The Dangers of Journalism

Marie Colvin’s death has brought the dangers for journalists back into the public view.

Ever since the revelations of the News International phone-hacking scandal, many have lost faith in the integrity of journalism today. However, the tragic death of Sunday Times reporter Marie Colvin in Homs, Syria, has seen a resurgence in respect and admiration for the work that journalists do and the dangers they put themselves in.

On February 21, Marie Colvin gave her last broadcast, speaking to the BBC, Channel 4, CNN and ITN News via satellite telephone. She gave an account of the horrific shelling of the Baba Amr district of Homs, describing “a city of cold, starving civilians”. The report also showed images of a baby injured in the shelling, who later passed away. Despite the upsetting nature of the footage, Colvin told reporters that these images should be shown, as they could move people to really question what is happening in Homs.

CNN anchor, Anderson Cooper, observed that at that moment in time she was probably one of the few western journalists in Homs, highlighting the danger Colvin was in. Sadly, Colvin was killed the following day, when the Syrian Army shelled the building she was using as a media base.

Speaking of her death, Prime Minister David Cameron told parliament: “This is a desperately sad reminder of the risks that journalists take to inform the world of what is happening and of the dreadful events in Syria.” Many have paid tribute to her death – Irish broadcaster, Fergal Keane, described her as “brave under fire but defined above all by her humanity”, whilst journalist Jeremy Bowen spoke of the risks she took in order to circulate the stories she felt were important. Her mother, Rosemarie Colvin, described Colvin in an interview as “totally committed to what she did… telling the story, writing it and getting it out to the world no matter what, was her life”.

According to research carried out by the Committee to Protect Journalists, nine journalists have already been killed this year, whilst 902 journalists have been killed in total since 1992. 179 have been jailed worldwide and 22 journalists have been classed as ‘missing’ in the last ten years, having disappeared whilst carrying out their work. Tim Hetherington was a British-American photojournalist, who was killed whilst reporting from the frontline of the Libyan unrest in April last year. Gilles Jacquier was the first Western journalist to be killed in Syria’s current unrest, during a rocket attack on January 11.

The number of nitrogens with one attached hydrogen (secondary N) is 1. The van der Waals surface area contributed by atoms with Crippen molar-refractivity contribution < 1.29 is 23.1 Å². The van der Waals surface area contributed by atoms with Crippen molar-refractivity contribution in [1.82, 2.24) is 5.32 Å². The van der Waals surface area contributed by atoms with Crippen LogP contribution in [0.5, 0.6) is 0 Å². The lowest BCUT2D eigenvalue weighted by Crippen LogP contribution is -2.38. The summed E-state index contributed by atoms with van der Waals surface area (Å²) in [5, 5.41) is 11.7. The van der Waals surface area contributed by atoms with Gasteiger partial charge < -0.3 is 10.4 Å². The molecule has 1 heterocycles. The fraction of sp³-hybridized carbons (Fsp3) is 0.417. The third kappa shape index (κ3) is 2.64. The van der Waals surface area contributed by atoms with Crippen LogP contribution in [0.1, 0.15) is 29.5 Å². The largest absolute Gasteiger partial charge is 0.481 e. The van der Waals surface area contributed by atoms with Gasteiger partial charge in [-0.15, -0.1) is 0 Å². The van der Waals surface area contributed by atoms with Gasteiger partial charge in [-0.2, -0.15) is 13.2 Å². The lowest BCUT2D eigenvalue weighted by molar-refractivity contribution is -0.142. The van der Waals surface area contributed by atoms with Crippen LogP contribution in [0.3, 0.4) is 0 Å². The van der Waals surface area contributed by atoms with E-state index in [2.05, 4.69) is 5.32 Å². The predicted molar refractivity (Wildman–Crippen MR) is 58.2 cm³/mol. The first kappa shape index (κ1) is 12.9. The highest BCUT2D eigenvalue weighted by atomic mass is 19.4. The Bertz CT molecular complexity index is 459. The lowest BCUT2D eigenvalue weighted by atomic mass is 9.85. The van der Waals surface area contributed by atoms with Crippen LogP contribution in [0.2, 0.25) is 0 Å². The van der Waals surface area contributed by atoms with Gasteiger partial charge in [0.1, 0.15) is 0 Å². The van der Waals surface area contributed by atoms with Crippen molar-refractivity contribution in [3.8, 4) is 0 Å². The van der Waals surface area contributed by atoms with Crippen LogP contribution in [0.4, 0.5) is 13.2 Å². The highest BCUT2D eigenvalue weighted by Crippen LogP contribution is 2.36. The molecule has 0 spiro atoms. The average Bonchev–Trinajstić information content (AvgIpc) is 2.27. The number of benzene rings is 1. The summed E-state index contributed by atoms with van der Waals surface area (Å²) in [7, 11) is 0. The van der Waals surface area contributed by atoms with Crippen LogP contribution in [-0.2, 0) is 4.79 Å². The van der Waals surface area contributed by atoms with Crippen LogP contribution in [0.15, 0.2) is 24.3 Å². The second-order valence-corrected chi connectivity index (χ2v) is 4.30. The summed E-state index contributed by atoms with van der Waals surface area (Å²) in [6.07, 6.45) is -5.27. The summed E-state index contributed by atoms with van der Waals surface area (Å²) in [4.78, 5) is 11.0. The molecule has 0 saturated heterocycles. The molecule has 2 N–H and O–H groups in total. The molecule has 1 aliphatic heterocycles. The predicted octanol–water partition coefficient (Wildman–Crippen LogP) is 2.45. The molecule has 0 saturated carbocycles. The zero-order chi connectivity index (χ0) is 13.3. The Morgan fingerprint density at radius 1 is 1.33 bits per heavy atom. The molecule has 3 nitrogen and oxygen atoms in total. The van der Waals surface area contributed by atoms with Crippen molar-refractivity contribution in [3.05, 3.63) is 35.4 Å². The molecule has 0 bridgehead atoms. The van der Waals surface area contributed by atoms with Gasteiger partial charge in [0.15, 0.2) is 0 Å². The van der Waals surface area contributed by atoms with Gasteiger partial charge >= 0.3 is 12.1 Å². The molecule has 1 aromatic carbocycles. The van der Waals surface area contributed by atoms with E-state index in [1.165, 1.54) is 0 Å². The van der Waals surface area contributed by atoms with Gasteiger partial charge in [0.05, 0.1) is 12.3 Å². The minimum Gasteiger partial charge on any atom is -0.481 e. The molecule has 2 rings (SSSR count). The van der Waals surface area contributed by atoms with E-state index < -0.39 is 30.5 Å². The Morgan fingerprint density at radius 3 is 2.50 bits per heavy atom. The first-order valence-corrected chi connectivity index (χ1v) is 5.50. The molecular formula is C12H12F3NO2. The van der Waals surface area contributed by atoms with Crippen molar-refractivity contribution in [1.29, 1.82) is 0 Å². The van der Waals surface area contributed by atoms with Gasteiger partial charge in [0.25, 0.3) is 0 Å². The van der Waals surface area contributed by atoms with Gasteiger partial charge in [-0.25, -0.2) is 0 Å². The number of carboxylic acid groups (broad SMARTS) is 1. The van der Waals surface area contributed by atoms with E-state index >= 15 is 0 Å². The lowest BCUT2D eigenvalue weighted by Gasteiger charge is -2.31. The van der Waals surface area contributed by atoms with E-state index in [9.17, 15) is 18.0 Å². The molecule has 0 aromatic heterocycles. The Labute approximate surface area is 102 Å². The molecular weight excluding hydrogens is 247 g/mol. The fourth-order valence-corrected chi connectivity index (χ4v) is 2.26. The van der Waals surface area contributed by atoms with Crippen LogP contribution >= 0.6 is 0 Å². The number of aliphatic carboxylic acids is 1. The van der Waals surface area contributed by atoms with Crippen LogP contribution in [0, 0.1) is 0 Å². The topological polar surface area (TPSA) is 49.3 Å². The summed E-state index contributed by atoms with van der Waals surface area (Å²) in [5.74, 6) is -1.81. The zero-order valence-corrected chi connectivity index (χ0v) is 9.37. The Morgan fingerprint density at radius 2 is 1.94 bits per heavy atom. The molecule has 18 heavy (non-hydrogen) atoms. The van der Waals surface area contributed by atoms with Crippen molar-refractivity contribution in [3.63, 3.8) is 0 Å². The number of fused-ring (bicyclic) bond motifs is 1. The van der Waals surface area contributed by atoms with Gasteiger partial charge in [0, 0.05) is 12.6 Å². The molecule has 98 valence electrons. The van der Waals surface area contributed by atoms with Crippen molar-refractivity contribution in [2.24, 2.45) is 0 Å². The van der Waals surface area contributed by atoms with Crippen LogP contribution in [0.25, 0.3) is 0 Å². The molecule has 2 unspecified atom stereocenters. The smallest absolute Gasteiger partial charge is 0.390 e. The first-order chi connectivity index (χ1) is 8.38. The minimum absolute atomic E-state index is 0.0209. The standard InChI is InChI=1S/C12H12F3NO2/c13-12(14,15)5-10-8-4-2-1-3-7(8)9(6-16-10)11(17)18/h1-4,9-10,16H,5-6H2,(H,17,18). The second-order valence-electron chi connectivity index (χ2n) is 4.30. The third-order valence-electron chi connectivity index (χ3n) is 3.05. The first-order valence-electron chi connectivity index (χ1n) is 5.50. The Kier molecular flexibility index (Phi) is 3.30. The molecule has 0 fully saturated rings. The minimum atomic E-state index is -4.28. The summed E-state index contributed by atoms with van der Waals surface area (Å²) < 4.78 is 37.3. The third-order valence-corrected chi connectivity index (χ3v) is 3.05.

Many journalists are also seriously injured in their quest to bring us frontline stories. Joao Silvia lost both of his legs in October 2010, when he stepped on a land mime whilst reporting in Afghanistan. Colvin herself lost the sight in her left eye when shrapnel hit her in the face and chest, whilst she was reporting on the Sri-Lankan civil war in 2001.

So why do journalists take such risks, all for the sake – it would seem – for a good story? Just three months before she died, Marie Colvin gave a speech at St Bridges Church, London; in a remembrance service for journalists killed whilst war reporting. She spoke in particular on the issue of risk. “Our mission is to report these horrors of war with accuracy and without prejudice. We always have to ask ourselves whether the level of risk is worth the story”, she said. She asked the audience: “What is bravery and what is bravado?” expressing that taking risks is not about being bold, but about exposing injustice and cruelty.

She explained that the real difficulty was not the pain or fear involved in reporting from the frontline, but “having enough faith in humanity to believe that enough people, be they government, military or the man on the street, will care when your file reaches the printed page, the website or the TV screen.” She added that ‘we do have that faith because we believe we do make a difference.’

The popularity of Durham’s numerous student publications, such as The Bubble, Palatinate and Durham One, do much to suggest that many of Durham’s students are interested in journalism as a possible career. However, can a little involvement in a university newspaper prepare you for what being a journalist really entails? Journalism can be dangerous and difficult, yet many of us take for granted the risks that come with the job.

Jeremy Bowen, a colleague of Colvin’s, has revealed that before her death Colvin sent him an email discussing an article she had written for The Sunday Times about Syria. She described it as “a piece that one got into journalism for”, suggesting that the risks she took whilst reporting in Syria, although dangerous, were worth it. The article sheds a harsh light on the difficulties faced by the Syrian civilians and does indeed help one’s understanding of the situation in Syria. Journalism has the ability to make a difference to people’s awareness of life at the frontline, which perhaps explains why so many students hope to become journalists, despite the danger.

Colvin’s death is sad and shocking, but her work is truly inspiring. Her courageous efforts to bring us the real stories from the frontline show journalism to be a noble and honorable career, defying all those who came to associate journalism with unprofessional or unethical practices in the aftermath of the phone-hacking scandal. Her death reminds us of the dangers of journalism and that these dangers should never be taken for granted.

For more information visit the Committee to Protect Journalists’ (CPJ) website – http://www.cpj.org/

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